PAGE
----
President Donald Trump put the power of the presidency behind one of his favorite theories on Wednesday, convening a panel to investigate voter fraud even though experts have largely dismissed his evidence-free claim that “millions” of illegal votes last year cost him the popular vote. Vice President Mike Pence, who leads the Presidential Advisory Commission on Election Integrity created by executive order in May, said at the group’s first meeting that its findings were not predetermined. But Trump himself has repeatedly declared, without evidence, that mass voter fraud took place during the 2016 election. And by Wednesday afternoon, the fraud theories became even more muddled when Kansas Secretary of State Kris Kobach, Trump’s hand-picked vice chair of the commission, indicated he had no way of knowing who actually won the 2016 election.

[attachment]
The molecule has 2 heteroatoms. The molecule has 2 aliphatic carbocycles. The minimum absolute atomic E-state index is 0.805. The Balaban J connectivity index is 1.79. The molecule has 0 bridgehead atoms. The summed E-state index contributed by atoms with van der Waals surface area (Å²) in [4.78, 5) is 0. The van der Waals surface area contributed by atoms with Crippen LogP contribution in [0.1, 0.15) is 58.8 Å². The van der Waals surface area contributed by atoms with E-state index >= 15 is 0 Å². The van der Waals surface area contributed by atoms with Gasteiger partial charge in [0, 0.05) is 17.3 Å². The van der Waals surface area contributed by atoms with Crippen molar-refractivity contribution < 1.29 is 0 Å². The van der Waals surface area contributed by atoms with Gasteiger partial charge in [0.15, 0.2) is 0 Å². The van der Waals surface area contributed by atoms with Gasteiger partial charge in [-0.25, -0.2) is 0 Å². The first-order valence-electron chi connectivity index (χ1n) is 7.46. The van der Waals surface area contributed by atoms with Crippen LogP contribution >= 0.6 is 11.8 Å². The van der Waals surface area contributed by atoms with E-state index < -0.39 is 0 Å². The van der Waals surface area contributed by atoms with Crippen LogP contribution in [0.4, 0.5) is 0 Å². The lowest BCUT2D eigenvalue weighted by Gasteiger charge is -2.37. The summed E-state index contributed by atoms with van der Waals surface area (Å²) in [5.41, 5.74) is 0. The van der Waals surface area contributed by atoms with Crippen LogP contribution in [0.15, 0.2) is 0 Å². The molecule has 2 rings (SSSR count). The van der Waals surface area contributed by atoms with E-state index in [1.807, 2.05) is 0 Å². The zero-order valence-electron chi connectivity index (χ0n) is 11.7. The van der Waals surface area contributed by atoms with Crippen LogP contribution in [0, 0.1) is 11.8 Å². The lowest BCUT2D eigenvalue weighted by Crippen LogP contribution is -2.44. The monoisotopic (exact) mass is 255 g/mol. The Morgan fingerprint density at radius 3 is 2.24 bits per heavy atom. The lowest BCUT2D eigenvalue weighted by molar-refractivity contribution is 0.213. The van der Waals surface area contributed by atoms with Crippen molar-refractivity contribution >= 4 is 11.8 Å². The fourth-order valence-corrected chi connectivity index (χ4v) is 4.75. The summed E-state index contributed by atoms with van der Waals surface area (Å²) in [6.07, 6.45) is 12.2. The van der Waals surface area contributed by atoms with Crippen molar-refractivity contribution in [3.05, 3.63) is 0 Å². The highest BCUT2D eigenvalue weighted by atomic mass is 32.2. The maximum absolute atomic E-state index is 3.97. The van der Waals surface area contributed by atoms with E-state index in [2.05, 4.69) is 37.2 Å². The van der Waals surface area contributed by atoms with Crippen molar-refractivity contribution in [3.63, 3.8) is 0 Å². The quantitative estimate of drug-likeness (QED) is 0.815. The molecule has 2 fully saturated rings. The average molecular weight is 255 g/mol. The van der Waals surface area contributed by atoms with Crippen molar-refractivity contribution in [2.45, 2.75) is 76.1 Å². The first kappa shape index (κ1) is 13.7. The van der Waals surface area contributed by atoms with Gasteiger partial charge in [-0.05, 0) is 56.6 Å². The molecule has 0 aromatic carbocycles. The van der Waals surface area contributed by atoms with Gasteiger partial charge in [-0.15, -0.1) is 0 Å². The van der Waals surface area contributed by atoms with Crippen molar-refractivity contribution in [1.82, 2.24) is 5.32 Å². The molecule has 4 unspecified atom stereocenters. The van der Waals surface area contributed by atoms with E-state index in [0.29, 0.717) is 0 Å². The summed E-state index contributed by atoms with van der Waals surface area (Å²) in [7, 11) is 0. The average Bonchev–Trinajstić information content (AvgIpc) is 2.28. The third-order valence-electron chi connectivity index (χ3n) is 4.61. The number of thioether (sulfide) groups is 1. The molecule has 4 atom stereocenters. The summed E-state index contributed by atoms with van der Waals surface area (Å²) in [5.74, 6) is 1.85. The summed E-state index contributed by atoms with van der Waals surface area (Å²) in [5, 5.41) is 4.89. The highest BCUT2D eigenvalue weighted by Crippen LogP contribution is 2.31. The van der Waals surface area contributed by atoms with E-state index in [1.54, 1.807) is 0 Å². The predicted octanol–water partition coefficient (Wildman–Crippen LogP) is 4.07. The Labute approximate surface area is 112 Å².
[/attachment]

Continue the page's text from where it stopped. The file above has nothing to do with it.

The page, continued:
Kobach said on MSNBC that “we may never know” if Democrat Hillary Clinton won the popular vote. Pressed by host Katy Tur on whether the same logic applied to Trump’s November victory, he replied: “Absolutely.”
Experts and election-watchers stand by the 2016 results, in which Clinton won the nationwide popular vote by 3 million votes but Trump took the presidency by winning in the Electoral College. Those results have been certified by Congress.